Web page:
Data Validation and Sanitization with WordPress

1. Data Validation:
Validation is to ensure data correctness and usefulness. Untrusted data comes from many sources (users, third party sites, your own database etc.) and all of it needs to be validated both on input and output. Proper security is critical to keeping your site or that of your theme or plugins safe.

Validation simply means the checks that are run to ensure the data you have is, what is should be. For example: The email address always contains @ sign. If the input email is without the @ sign it is invalid. So the proper or valid email address should be entered on email field.

Another example is that, while creating an account on a site, we are asked to enter the password twice. Both the passwords are validated; they are checked to confirm whether they both are same or not.

Web application may vulnerable without practice data validation. While creating an account on a site, we are asked to enter the password twice. Both the passwords are validated; they are checked to confirm whether they both are same or not.

Client side validation is for user experience. You can inform a user if their input is invalid without making a round trip to the server. However, client side validation can be bypassed so you should validate server side too, to ensure data integrity.

Significance:

For example:

Imagine a web shop database that would allow you to enter a new customer without an address. You would be unable to ship goods to such a customer.

Imagine that the same web shop database stores the country of residence of its customers. If the database doesn’t enforce a certain input pattern on this data you will end up different with values for the same country, like Nepal, US. This makes it impossible, or at least much harder to extract information like how much customers from the United States have used your web shop, and how many from Nepal.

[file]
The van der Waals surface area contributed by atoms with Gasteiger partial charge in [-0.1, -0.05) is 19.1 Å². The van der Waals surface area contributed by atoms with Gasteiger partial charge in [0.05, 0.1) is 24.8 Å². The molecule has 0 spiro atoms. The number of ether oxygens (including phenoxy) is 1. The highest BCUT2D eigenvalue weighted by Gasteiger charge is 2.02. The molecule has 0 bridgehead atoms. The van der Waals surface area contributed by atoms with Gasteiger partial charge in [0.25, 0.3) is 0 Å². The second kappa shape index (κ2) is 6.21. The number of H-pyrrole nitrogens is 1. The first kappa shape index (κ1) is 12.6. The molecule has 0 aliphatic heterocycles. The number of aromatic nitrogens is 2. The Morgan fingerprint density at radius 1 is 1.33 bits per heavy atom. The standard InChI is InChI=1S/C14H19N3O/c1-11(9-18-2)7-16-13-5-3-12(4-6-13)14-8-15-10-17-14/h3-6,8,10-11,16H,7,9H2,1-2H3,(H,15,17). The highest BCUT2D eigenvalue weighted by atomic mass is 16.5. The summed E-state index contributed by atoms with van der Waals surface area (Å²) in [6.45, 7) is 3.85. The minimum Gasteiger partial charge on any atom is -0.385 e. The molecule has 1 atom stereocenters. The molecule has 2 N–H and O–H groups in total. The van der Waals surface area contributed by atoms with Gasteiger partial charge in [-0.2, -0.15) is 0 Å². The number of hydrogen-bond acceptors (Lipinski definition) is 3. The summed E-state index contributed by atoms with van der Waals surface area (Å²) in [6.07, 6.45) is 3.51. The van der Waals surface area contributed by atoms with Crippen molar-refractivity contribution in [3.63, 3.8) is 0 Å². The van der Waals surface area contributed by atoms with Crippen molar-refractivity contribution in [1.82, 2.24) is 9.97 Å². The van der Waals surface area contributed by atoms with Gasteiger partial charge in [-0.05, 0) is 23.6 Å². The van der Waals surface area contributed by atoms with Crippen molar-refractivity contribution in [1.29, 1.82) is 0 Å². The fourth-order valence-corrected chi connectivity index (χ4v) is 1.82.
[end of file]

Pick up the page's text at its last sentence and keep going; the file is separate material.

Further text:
Validation are done on different approach, some of them are as follows:

Whitelist:
It only accepts the data from a finite list of known and trusted values.

Blacklist:
Reject data from finite list of known untrusted values. This is very rarely a good idea.

Format Detection:
Test to see if the data is of the correct format. Only accept it if it is.

Format Correction:
Accept most any data, but remove or alter the dangerous pieces.

Examples:

WordPress provides a couple of functions to validate only some types of data. Developers usually define their own functions for validate data.

WordPress provided is_email () function o check whether the email is valid or not.

Code Example:

2. Data Sanitization:

Sanitization is to ensure data safety and to prevent code injection. Sanitization means cleaning user input. Sanitization is a bit more liberal of an approach to accepting user data. It is a way of removing text, characters or codes from input that is not allowed. For example: Widget title cannot have HTML tags in them. If you put HTML tags, then they are automatically removed before the title is saved.

Significance:

When data is included in some context, that data could be misinterpreted as a code for that environment. If the data contains malicious code, then using data without sanitizing it, means that code will be executed. The code doesn’t even necessary have to be malicious for it to cause undesired effects.

Examples:

There are various functions provided by WordPress to sanitize different data into different forms.

Code Example:

Some of the other function used to sanitize data are:

Conclusion:

Validation of data, on the other hand, should be done as soon as it’s received and before it’s written to the database. The idea is that ‘invalid’ data should either be auto-corrected, or be flagged to the data, and only valid data should be given to the database.

That said – you may want to also perform validation when data is displayed too. In fact sometimes, ‘validation’ will also ensure the data is safe.

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